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The Mysterious Island (or L'Île Mystérieuse, if you want to use the original French title) is a novel by Jules Verne. Originally published in 1874, the book is essentially a castaway story. During the American Civil War, 5 Union Soldiers and their dog companion escape a Confederate prison in a hot air balloon. Unfortunately, a storm blows them off course and they end up on a deserted island, which they are forced to make their new home. This being a Verne story, our heroes are far too industrious to merely survive. Over the course of the book, they tame the island and reconstruct the civilization they left behind. They become quite content in their new home, but never enough to abandon their ultimate quest to re-establish contact with the rest of the world.

If this sounds familiar, it's because it's based on Alexander Selkirk, whose life-story had already served as the basis for Robinson Crusoe and The Swiss Family Robinson. Possibly as a way to distinguish itself from the other two books, Verne's yarn adds a mystery sub-plot. Someone or something is watching over the castaways; apparently aiding them at times, but whether their ultimate objective in doing so is for good or ill remains unclear for much of the book.

Fun fact: While this isn't the most famous of Verne's works, it has the distinction of having inspired two major franchises: Myst and Lost.


This book contains examples of:

  • The Atoner: Ayrton
  • Badass: Everyone.
  • Big Damn Heroes: Nemo, near the end.
  • Big Good: Captain Nemo.
  • Canon Welding: Places Verne's earlier books Twenty Thousand Leagues Under the Sea and In Search of the Castaways in the same continuity, although that leads to a Series Continuity Error in the case of the former. Together, the three books form the "Sea Trilogy".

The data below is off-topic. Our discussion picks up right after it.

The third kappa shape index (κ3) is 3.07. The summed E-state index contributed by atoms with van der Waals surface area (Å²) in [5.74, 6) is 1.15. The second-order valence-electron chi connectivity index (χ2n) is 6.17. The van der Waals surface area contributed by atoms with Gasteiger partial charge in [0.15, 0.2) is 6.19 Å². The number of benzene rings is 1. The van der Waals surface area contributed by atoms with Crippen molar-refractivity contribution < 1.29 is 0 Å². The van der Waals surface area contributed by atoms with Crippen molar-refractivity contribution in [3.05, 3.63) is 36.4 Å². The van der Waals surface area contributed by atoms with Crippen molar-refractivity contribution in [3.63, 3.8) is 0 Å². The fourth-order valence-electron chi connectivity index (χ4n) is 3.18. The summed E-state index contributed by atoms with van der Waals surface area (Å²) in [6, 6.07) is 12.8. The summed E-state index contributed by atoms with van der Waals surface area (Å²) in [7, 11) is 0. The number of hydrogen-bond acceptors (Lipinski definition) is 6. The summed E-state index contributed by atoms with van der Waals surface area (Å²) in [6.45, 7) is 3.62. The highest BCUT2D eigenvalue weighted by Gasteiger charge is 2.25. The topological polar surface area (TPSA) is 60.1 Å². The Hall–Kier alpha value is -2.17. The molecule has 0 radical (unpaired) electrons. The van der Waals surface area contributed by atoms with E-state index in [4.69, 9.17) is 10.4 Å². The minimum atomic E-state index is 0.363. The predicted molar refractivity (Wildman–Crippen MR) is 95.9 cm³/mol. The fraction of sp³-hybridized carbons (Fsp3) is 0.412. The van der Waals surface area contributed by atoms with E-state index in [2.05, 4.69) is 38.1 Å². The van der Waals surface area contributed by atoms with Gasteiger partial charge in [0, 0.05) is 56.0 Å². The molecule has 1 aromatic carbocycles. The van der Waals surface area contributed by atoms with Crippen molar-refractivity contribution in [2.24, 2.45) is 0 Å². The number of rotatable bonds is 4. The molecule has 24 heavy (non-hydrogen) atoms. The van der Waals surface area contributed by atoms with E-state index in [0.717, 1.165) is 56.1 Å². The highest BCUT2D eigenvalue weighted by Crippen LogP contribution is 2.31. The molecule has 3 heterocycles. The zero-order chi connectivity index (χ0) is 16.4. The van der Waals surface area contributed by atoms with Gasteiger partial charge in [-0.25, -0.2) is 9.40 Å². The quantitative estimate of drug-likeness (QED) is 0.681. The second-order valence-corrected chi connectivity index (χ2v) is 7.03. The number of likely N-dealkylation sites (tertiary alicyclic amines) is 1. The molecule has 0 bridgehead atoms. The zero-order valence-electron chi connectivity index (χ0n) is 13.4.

• Deserted Island : Played straight with Lincoln Island and subverted by the isle of Tabor.
  • The Determinator: Everyone, although Pencroff is probably the most extreme case. If you were ever trapped on a deserted island in real life with these guys, not only would you be fine, but your morale would be at an all-time high.
  • Deus Ex Machina: The whole plot is basically a sequence of those. In a surprisingly Tropes Are Not Bad way, they almost always create more suspense than they resolve, until the very end.
  • Dub Name Change: Some of the character names are changed in the earlier translations into English, e. g. Cyrus Smith being turned into Cyrus Harding, and Pencroff becoming Pencroft. Pretty much all translations changed Harbert to Herbert.
  • Eagle Land: Definitely a Flavor 1 example, although Verne's not nearly as overt here as he was with From the Earth To The Moon.
  • Executive Meddling
  • Five-Man Band
  • Happy Ending: Verne originally wanted a Bittersweet Ending where the castaways are somewhat depressed at having lost the Island. His editor had him change it to an upbeat one where they buy some territory in the state of Iowa and create a replica of the island to serve as a colony and a tourist attraction.
  • Go Mad From the Isolation : Ayrton. He's in a pretty bad state when they find him, to say the least...
  • Is It Something You Eat?: Pencroff. Surrounded by the wonders of nature, his interests are still primarily culinary.
  • Large Ham: Pencroff
  • Misplaced Vegetation / Misplaced Wildlife : Lincoln Island has almost implausible levels of biodiversity and has species that couldn't realistically exist in the latitude it's supposed to lie in. This was something already noted by Verne's contemporaries. His answer ? A wink, followed by a 19. century version of the MST3K Mantra slash Rule of Cool argument.
  • The Remnant: Nemo's origin reveals that he is an exiled Indian prince still fighting the Sepoy Rebellion and hating the British.
  • The Reveal
  • Robinsonade: This is played straight with the colonists, but deconstructed with Ayrton. Apparently his loneliness is to blame for the state in which they find him.
  • Science Marches On: Tabor island (AKA Maria-Theresa reef) where Ayrton was marooned, and which was long believed to sit at the stated location, was later proven to not exist at all. What's interesting is that the Ernest Legouve reef, a similar phantom island close to the purported Tabor's position, sits roughly in the same location as Verne's Lincoln island.
  • Solar-Powered Magnifying Glass: Cyrus Smith Mc Guyvered a water-filled lens from two watch glasses as the castaways initially had no other means of starting the fire.
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